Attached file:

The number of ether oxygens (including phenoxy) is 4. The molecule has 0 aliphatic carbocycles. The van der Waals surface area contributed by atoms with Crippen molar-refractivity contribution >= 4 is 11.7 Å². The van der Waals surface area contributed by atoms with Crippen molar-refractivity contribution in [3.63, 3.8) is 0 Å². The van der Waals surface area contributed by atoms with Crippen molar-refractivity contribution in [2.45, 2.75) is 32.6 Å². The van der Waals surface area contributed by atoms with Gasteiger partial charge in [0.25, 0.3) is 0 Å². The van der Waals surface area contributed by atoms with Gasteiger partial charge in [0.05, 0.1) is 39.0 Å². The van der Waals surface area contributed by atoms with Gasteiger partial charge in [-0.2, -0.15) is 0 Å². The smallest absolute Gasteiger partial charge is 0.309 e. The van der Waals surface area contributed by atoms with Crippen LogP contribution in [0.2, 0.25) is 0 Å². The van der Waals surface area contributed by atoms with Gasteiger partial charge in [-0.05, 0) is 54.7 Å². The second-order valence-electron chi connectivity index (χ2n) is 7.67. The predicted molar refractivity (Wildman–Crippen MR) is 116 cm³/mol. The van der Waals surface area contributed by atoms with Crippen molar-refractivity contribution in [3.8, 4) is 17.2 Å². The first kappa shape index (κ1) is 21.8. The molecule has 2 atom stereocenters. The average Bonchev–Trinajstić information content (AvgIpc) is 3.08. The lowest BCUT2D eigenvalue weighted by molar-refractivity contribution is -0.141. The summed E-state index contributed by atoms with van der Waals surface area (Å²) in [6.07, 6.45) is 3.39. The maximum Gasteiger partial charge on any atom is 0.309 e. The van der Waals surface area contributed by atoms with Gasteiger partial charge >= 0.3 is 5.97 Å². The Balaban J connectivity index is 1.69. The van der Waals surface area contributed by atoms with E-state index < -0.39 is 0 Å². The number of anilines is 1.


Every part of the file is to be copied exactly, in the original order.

The number of ether oxygens (including phenoxy) is 4. The molecule has 0 aliphatic carbocycles. The van der Waals surface area contributed by atoms with Crippen molar-refractivity contribution >= 4 is 11.7 Å². The van der Waals surface area contributed by atoms with Crippen molar-refractivity contribution in [3.63, 3.8) is 0 Å². The van der Waals surface area contributed by atoms with Crippen molar-refractivity contribution in [2.45, 2.75) is 32.6 Å². The van der Waals surface area contributed by atoms with Gasteiger partial charge in [0.25, 0.3) is 0 Å². The van der Waals surface area contributed by atoms with Gasteiger partial charge in [0.05, 0.1) is 39.0 Å². The van der Waals surface area contributed by atoms with Gasteiger partial charge in [-0.2, -0.15) is 0 Å². The smallest absolute Gasteiger partial charge is 0.309 e. The van der Waals surface area contributed by atoms with Crippen LogP contribution in [0.2, 0.25) is 0 Å². The van der Waals surface area contributed by atoms with Gasteiger partial charge in [-0.05, 0) is 54.7 Å². The second-order valence-electron chi connectivity index (χ2n) is 7.67. The predicted molar refractivity (Wildman–Crippen MR) is 116 cm³/mol. The van der Waals surface area contributed by atoms with Crippen molar-refractivity contribution in [3.8, 4) is 17.2 Å². The first kappa shape index (κ1) is 21.8. The molecule has 2 atom stereocenters. The average Bonchev–Trinajstić information content (AvgIpc) is 3.08. The lowest BCUT2D eigenvalue weighted by molar-refractivity contribution is -0.141. The summed E-state index contributed by atoms with van der Waals surface area (Å²) in [6.07, 6.45) is 3.39. The maximum Gasteiger partial charge on any atom is 0.309 e. The van der Waals surface area contributed by atoms with Gasteiger partial charge >= 0.3 is 5.97 Å². The Balaban J connectivity index is 1.69. The van der Waals surface area contributed by atoms with E-state index < -0.39 is 0 Å². The number of anilines is 1.